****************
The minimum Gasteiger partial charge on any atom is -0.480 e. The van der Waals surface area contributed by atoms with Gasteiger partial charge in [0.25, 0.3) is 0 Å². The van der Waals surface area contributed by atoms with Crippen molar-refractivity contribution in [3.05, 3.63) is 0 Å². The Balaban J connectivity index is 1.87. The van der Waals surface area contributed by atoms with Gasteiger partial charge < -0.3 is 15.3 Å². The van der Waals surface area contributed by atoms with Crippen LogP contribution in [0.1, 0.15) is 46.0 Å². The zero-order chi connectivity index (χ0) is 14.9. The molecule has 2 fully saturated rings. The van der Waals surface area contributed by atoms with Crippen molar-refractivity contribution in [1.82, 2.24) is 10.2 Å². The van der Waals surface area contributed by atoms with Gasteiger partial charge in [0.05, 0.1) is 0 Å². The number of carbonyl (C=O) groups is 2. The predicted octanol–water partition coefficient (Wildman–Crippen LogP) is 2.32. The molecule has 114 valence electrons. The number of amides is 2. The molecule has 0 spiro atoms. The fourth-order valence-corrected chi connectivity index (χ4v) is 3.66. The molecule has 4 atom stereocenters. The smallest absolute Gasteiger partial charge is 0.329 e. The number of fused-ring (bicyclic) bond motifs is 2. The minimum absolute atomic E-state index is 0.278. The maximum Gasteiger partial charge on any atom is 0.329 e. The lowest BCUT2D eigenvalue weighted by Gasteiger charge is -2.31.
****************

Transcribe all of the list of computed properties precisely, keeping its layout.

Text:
The minimum Gasteiger partial charge on any atom is -0.480 e. The van der Waals surface area contributed by atoms with Gasteiger partial charge in [0.25, 0.3) is 0 Å². The van der Waals surface area contributed by atoms with Crippen molar-refractivity contribution in [3.05, 3.63) is 0 Å². The Balaban J connectivity index is 1.87. The van der Waals surface area contributed by atoms with Gasteiger partial charge < -0.3 is 15.3 Å². The van der Waals surface area contributed by atoms with Crippen LogP contribution in [0.1, 0.15) is 46.0 Å². The zero-order chi connectivity index (χ0) is 14.9. The molecule has 2 fully saturated rings. The van der Waals surface area contributed by atoms with Crippen molar-refractivity contribution in [1.82, 2.24) is 10.2 Å². The van der Waals surface area contributed by atoms with Gasteiger partial charge in [0.05, 0.1) is 0 Å². The number of carbonyl (C=O) groups is 2. The predicted octanol–water partition coefficient (Wildman–Crippen LogP) is 2.32. The molecule has 114 valence electrons. The number of amides is 2. The molecule has 0 spiro atoms. The fourth-order valence-corrected chi connectivity index (χ4v) is 3.66. The molecule has 4 atom stereocenters. The smallest absolute Gasteiger partial charge is 0.329 e. The number of fused-ring (bicyclic) bond motifs is 2. The minimum absolute atomic E-state index is 0.278. The maximum Gasteiger partial charge on any atom is 0.329 e. The lowest BCUT2D eigenvalue weighted by Gasteiger charge is -2.31.